The Stoning of Soraya M. (DVD/Blu-Ray)
This critically-acclaimed film condemning the Iranian legal system is about a woman who was falsely accused of adultery by her husband, who wished to marry a 14-year old girl instead. She was then stoned to death. Apparently this is a rather depressing day for DVD releases. Probably worth seeing at least once, but do you really want to see this so many times that it’s worth your while to purchase it outright? I’m bummed out just knowing that this story is true, let alone watching it dramatized…
Up in the Air (DVD/Blu-Ray)
Hot off of its no Oscar wins for anything comes Jason Reitman’s respected and really very good drama about connecting to others, set against the backdrop of the emotional turmoil generated by the current and just awful economy. Up in the Air may not have been the best film of the year but it’s hard to find terribly many flaws in the production: it’s a funny and touching film in which every performance feels award-worthy, and may go down as one of George Clooney’s finest performances. And yet somehow it didn’t really stick with me in the same way that other, arguably “lesser” films did in 2009. Absolutely worth your time, but like Precious and Soraya M. it may not be worth owning.
The Who: The Kids Are Alright (Blu-Ray)
Confession time… I’ve never see The Who: The Kids Are Alright, but I’ve never heard an unkind word spoken about this famed rockumentary about one of the greatest musical groups ever assembled. Well, now I have no excuse.
Boondock Saints II: All Saints Day (DVD/Blu-Ray)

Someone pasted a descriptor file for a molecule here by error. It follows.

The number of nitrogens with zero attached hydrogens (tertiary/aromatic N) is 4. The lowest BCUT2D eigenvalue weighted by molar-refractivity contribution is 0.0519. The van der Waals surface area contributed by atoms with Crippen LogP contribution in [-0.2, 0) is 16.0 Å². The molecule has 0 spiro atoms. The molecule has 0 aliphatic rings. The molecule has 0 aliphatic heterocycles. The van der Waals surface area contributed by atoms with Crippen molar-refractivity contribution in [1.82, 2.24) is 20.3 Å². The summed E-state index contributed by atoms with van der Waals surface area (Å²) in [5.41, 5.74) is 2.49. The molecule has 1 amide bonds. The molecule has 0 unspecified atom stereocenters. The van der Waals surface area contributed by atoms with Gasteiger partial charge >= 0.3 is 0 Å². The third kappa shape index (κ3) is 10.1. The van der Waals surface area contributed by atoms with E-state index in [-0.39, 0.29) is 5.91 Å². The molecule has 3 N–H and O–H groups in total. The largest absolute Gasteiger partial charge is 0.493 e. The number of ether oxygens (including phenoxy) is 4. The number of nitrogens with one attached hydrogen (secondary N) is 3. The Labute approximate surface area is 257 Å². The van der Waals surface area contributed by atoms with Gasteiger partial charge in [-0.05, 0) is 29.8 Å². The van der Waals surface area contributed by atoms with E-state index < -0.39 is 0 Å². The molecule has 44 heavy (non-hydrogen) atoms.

In nothing short of a miracle, renowned Hollywood ingrate/total @$$hole Troy Duffy was finally asked to write and direct a sequel to his cult favorite Boondock Saints, and the results are released on DVD today with the clever subtitle “All Saints Day.” Great, now we’ve got a third sequel called “The Saints Go Marching In” to look forward to. The first film had an undeniable charm to it but never felt like much more than a Quentin Tarantino rip-off with an Irish slant to it. I’m renting this one just to see Julie Benz take over the Willem Dafoe role from the original. If you’re a fan of the first movie you’ve probably pre-ordered this already.
Demonic Toys 2 (DVD)
Charles Band-produced movies used to be reliable lowbrow entertainment, but lately the brand of Band means less and less. I’m not completely turned off of Full Moon productions yet – not with the Puppet Master series finally refocusing on good old “marionettes killing Nazis in World War II,” anyway – and the fact that the latest film in the Demonic Toys franchise is directed by William Butler, the man who wrote Gingerdead Man 2: The Passion of the Crust, is a good sign that we may be in for something entertainingly bad… as opposed to just “bad” bad like the last entry in the franchise, the painfully terrible Puppet Master vs. Demonic Toys.